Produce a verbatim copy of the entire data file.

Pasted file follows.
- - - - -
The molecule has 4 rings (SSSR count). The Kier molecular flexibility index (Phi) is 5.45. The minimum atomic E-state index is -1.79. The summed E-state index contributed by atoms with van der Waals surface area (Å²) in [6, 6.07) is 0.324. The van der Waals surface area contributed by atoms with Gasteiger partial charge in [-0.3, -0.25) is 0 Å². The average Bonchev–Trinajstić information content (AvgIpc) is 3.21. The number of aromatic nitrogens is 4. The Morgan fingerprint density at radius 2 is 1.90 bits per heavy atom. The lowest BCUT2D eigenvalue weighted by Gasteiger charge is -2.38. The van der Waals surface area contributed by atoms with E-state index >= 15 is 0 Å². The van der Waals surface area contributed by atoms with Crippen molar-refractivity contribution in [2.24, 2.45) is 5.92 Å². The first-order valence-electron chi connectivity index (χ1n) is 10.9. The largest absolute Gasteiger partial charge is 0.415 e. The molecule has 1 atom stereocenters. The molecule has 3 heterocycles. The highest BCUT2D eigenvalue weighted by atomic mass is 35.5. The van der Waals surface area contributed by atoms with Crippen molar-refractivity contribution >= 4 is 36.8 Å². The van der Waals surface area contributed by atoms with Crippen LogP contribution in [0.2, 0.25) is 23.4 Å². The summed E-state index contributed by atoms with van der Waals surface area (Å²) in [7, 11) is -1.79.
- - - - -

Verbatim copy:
The molecule has 4 rings (SSSR count). The Kier molecular flexibility index (Phi) is 5.45. The minimum atomic E-state index is -1.79. The summed E-state index contributed by atoms with van der Waals surface area (Å²) in [6, 6.07) is 0.324. The van der Waals surface area contributed by atoms with Gasteiger partial charge in [-0.3, -0.25) is 0 Å². The average Bonchev–Trinajstić information content (AvgIpc) is 3.21. The number of aromatic nitrogens is 4. The Morgan fingerprint density at radius 2 is 1.90 bits per heavy atom. The lowest BCUT2D eigenvalue weighted by Gasteiger charge is -2.38. The van der Waals surface area contributed by atoms with E-state index >= 15 is 0 Å². The van der Waals surface area contributed by atoms with Crippen molar-refractivity contribution in [2.24, 2.45) is 5.92 Å². The first-order valence-electron chi connectivity index (χ1n) is 10.9. The largest absolute Gasteiger partial charge is 0.415 e. The molecule has 1 atom stereocenters. The molecule has 3 heterocycles. The highest BCUT2D eigenvalue weighted by atomic mass is 35.5. The van der Waals surface area contributed by atoms with Crippen molar-refractivity contribution >= 4 is 36.8 Å². The van der Waals surface area contributed by atoms with Crippen LogP contribution in [0.2, 0.25) is 23.4 Å². The summed E-state index contributed by atoms with van der Waals surface area (Å²) in [7, 11) is -1.79.